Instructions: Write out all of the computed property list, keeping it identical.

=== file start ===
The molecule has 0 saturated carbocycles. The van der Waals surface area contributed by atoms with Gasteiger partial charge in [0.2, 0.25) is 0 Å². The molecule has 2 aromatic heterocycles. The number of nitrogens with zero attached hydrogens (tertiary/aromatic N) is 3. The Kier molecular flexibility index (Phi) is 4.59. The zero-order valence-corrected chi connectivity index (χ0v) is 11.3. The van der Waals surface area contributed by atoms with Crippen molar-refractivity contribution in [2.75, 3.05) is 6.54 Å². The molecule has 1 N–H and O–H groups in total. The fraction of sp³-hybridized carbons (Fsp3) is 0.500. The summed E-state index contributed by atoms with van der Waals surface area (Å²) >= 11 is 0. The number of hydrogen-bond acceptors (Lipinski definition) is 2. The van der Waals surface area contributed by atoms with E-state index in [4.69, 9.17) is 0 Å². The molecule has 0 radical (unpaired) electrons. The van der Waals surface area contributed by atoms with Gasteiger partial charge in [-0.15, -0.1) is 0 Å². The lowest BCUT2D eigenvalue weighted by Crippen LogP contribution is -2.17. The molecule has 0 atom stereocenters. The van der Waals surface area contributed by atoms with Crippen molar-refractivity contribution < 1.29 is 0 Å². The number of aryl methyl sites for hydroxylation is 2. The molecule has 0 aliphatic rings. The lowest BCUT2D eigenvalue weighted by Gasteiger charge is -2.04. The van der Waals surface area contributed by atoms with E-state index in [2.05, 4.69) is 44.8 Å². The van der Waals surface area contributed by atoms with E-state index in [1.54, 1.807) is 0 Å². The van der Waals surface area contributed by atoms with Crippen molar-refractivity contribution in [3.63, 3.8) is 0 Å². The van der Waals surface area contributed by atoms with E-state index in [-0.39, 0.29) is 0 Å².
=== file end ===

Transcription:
The molecule has 0 saturated carbocycles. The van der Waals surface area contributed by atoms with Gasteiger partial charge in [0.2, 0.25) is 0 Å². The molecule has 2 aromatic heterocycles. The number of nitrogens with zero attached hydrogens (tertiary/aromatic N) is 3. The Kier molecular flexibility index (Phi) is 4.59. The zero-order valence-corrected chi connectivity index (χ0v) is 11.3. The van der Waals surface area contributed by atoms with Crippen molar-refractivity contribution in [2.75, 3.05) is 6.54 Å². The molecule has 1 N–H and O–H groups in total. The fraction of sp³-hybridized carbons (Fsp3) is 0.500. The summed E-state index contributed by atoms with van der Waals surface area (Å²) >= 11 is 0. The number of hydrogen-bond acceptors (Lipinski definition) is 2. The van der Waals surface area contributed by atoms with E-state index in [4.69, 9.17) is 0 Å². The molecule has 0 radical (unpaired) electrons. The van der Waals surface area contributed by atoms with Gasteiger partial charge in [-0.15, -0.1) is 0 Å². The lowest BCUT2D eigenvalue weighted by Crippen LogP contribution is -2.17. The molecule has 0 atom stereocenters. The van der Waals surface area contributed by atoms with Crippen molar-refractivity contribution < 1.29 is 0 Å². The number of aryl methyl sites for hydroxylation is 2. The molecule has 0 aliphatic rings. The lowest BCUT2D eigenvalue weighted by Gasteiger charge is -2.04. The van der Waals surface area contributed by atoms with E-state index in [2.05, 4.69) is 44.8 Å². The van der Waals surface area contributed by atoms with E-state index in [1.54, 1.807) is 0 Å². The van der Waals surface area contributed by atoms with Crippen molar-refractivity contribution in [3.63, 3.8) is 0 Å². The van der Waals surface area contributed by atoms with E-state index in [-0.39, 0.29) is 0 Å².